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2013: In Latin America, a loss of leftist icon Hugo Chávez

Venezuela lost its leftist leader and the country lost regional influence as oil production continued to fall.

By Staff writer / December 31, 2013

Supporters of Venezuelan late President Hugo Chávez watched as his coffin arrived at the Military Academy, where his wake was held, in Caracas, March 6. Latin America is sorting out its post-Chávez future.

Jorge Silva/Reuters

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As 2013 draws to a close, Monitor foreign correspondents look back on the global stories that had the greatest impact on the regions they cover. These stories, and the deeper trends that they reflect, are certain to remain in the headlines into the new year. We bring you tales of military posturing, democratic backsliding, and the death of a strongman. Watch this space for more in 2014. And click on the list of stories on the left hand side of this article for more year in review pieces from around the world.

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Latin Americans either loved Hugo Chávez, or hated him – there wasn't much in between when it came to the Venezuelan president. But when Mr. Chávez's death was announced on March 5, 2013, after weeks of speculation about his health, the Americas were momentarily united in asking what could possibly come next for his economically-troubled Andean nation, and in the region for which Chávez had served 14 years as the figurehead for leftist politics.

Chávez burst onto the political scene in 1992 through a failed coup attempt and was elected to office in 1998. In the early 2000s he launched "Socialism for the 21st Century," using the country's vast oil wealth to solidify his cornerstone social programming, which made him a hero with the long-ignored poor but a resource-squandering villain in the eyes of the upper classes.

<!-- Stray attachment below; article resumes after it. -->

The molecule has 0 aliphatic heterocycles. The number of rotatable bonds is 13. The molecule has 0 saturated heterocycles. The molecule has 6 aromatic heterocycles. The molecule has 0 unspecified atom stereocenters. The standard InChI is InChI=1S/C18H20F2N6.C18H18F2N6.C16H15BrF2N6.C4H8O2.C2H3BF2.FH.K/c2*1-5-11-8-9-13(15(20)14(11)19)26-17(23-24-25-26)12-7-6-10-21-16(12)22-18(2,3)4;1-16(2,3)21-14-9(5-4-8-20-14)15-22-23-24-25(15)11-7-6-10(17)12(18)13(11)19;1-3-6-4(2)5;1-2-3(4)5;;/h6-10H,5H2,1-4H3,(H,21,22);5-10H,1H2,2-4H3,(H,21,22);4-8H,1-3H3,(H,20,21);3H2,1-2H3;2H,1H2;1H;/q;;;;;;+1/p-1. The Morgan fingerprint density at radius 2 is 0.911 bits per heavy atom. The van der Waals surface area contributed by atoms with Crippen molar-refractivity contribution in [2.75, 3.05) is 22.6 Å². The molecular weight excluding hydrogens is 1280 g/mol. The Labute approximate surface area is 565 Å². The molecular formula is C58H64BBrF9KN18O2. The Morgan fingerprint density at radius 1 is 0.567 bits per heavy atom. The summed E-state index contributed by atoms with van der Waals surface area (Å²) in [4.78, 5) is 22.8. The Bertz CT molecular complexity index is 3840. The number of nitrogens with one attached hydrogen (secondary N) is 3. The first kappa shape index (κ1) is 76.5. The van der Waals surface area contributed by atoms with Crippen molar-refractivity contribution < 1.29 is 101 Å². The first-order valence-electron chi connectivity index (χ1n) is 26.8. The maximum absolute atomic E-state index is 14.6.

A unique political player with petrodollars to spend both at home and abroad, Chávez had the charisma to lead a divided nation beset by increasing crime and rising inflation.

With his death, the region's leftist movement lost its ideological and economic center of gravity. It is still unclear whether Chávez's handpicked successor, Nicolás Maduro, can take up the mantle. Elected in April by a razor-thin and hotly contested margin of less than two percentage points, Mr. Maduro has relied heavily on calling upon memories of Chávez. Analysts speculate that it's an attempt to obscure a lack of resources that his predecessor had in abundance, such as charisma, political instincts, and, perhaps most importantly, oil money. Annual oil output declined sharply under Chávez's rule and exports fell by nearly a half in a country that depends on oil for 95 percent of its exports.

Unlike other enduring political movements like Perónism in Argentina, Chávismo hasn't been institutionalized in the way many expected upon Chávez's death. The economy in Venezuela is falling into further disarray with chronic shortages of basic goods, a ballooning budget deficit, and inflation accelerating to 54 percent – the highest in a decade. Some analysts predict that if conditions don't improve, Venezuela could face violent uprisings.

Regionally, the iconic Petrocaribe alliance – in which Venezuela sends oil shipments to 17 allied nations in the Caribbean and Latin America on preferential terms – has already shown signs of wavering. Despite pledges by its government that the alliance will persist, Guatemala announced it was pulling out because of increased costs. Venezuela has quietly cut oil shipments to others and is rumored to be considering modified repayment terms. These moves would deeply affect small nations accustomed to propping up their economies with cheap Venezuelan oil.

Who could fill Chávez's shoes as a regional leader? Some point to Brazilian President Dilma Rousseff as the person to watch. This year Ms. Rousseff showed she wasn't afraid to stand up to the US over allegations of National Security Agency spying, and she speaks to diverse leaders across the region. Thus far, however, she hasn't shown an interest in taking on the role.

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